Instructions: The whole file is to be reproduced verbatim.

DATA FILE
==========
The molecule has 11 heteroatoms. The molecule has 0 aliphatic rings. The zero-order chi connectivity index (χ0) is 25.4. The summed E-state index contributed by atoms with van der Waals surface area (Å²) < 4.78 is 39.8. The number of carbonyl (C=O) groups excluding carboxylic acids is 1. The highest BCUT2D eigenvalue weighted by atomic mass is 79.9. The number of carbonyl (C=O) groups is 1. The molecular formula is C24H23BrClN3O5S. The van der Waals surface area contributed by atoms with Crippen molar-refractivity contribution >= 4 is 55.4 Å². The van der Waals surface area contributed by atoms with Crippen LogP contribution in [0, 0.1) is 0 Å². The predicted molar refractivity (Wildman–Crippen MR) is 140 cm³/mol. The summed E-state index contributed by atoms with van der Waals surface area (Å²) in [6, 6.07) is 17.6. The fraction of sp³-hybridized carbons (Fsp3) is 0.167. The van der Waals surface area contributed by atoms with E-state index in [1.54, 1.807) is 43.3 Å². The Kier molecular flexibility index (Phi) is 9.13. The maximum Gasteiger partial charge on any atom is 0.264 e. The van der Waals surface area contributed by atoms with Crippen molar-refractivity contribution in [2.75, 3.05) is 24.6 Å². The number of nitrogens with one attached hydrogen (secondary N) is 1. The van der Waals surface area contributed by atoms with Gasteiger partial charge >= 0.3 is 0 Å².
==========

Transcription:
The molecule has 11 heteroatoms. The molecule has 0 aliphatic rings. The zero-order chi connectivity index (χ0) is 25.4. The summed E-state index contributed by atoms with van der Waals surface area (Å²) < 4.78 is 39.8. The number of carbonyl (C=O) groups excluding carboxylic acids is 1. The highest BCUT2D eigenvalue weighted by atomic mass is 79.9. The number of carbonyl (C=O) groups is 1. The molecular formula is C24H23BrClN3O5S. The van der Waals surface area contributed by atoms with Crippen molar-refractivity contribution >= 4 is 55.4 Å². The van der Waals surface area contributed by atoms with Crippen LogP contribution in [0, 0.1) is 0 Å². The predicted molar refractivity (Wildman–Crippen MR) is 140 cm³/mol. The summed E-state index contributed by atoms with van der Waals surface area (Å²) in [6, 6.07) is 17.6. The fraction of sp³-hybridized carbons (Fsp3) is 0.167. The van der Waals surface area contributed by atoms with E-state index in [1.54, 1.807) is 43.3 Å². The Kier molecular flexibility index (Phi) is 9.13. The maximum Gasteiger partial charge on any atom is 0.264 e. The van der Waals surface area contributed by atoms with Crippen molar-refractivity contribution in [2.75, 3.05) is 24.6 Å². The number of nitrogens with one attached hydrogen (secondary N) is 1. The van der Waals surface area contributed by atoms with Gasteiger partial charge >= 0.3 is 0 Å².